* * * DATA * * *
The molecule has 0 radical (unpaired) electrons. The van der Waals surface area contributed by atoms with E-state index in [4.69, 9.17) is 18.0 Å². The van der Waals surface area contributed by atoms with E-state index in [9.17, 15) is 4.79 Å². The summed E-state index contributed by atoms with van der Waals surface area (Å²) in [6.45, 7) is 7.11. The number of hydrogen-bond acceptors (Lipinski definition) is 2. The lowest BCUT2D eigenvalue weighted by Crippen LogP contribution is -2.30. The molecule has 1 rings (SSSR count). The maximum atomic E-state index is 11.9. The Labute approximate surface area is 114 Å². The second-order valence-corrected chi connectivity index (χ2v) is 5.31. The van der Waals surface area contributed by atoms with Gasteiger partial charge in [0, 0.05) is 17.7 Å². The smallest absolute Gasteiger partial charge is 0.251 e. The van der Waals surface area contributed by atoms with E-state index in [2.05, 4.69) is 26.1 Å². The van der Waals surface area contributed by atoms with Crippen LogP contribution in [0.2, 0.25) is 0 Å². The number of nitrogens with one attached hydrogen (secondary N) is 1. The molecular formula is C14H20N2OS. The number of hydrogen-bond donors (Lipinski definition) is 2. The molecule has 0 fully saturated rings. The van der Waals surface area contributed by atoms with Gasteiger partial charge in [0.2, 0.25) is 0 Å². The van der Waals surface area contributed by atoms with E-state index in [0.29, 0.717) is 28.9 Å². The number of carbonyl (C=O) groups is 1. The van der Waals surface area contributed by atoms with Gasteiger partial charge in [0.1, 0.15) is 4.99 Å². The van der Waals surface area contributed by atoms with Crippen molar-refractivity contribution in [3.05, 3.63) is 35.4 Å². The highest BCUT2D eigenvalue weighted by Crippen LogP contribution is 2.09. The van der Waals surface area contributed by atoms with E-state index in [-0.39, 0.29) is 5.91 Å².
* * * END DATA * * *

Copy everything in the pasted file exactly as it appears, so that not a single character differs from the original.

The molecule has 0 radical (unpaired) electrons. The van der Waals surface area contributed by atoms with E-state index in [4.69, 9.17) is 18.0 Å². The van der Waals surface area contributed by atoms with E-state index in [9.17, 15) is 4.79 Å². The summed E-state index contributed by atoms with van der Waals surface area (Å²) in [6.45, 7) is 7.11. The number of hydrogen-bond acceptors (Lipinski definition) is 2. The lowest BCUT2D eigenvalue weighted by Crippen LogP contribution is -2.30. The molecule has 1 rings (SSSR count). The maximum atomic E-state index is 11.9. The Labute approximate surface area is 114 Å². The second-order valence-corrected chi connectivity index (χ2v) is 5.31. The van der Waals surface area contributed by atoms with Gasteiger partial charge in [0, 0.05) is 17.7 Å². The smallest absolute Gasteiger partial charge is 0.251 e. The van der Waals surface area contributed by atoms with E-state index in [2.05, 4.69) is 26.1 Å². The van der Waals surface area contributed by atoms with Crippen LogP contribution in [0.2, 0.25) is 0 Å². The number of nitrogens with one attached hydrogen (secondary N) is 1. The molecular formula is C14H20N2OS. The number of hydrogen-bond donors (Lipinski definition) is 2. The molecule has 0 fully saturated rings. The van der Waals surface area contributed by atoms with Gasteiger partial charge in [0.2, 0.25) is 0 Å². The van der Waals surface area contributed by atoms with E-state index in [0.29, 0.717) is 28.9 Å². The number of carbonyl (C=O) groups is 1. The van der Waals surface area contributed by atoms with Gasteiger partial charge in [0.1, 0.15) is 4.99 Å². The van der Waals surface area contributed by atoms with Crippen molar-refractivity contribution in [3.05, 3.63) is 35.4 Å². The highest BCUT2D eigenvalue weighted by Crippen LogP contribution is 2.09. The van der Waals surface area contributed by atoms with E-state index in [-0.39, 0.29) is 5.91 Å².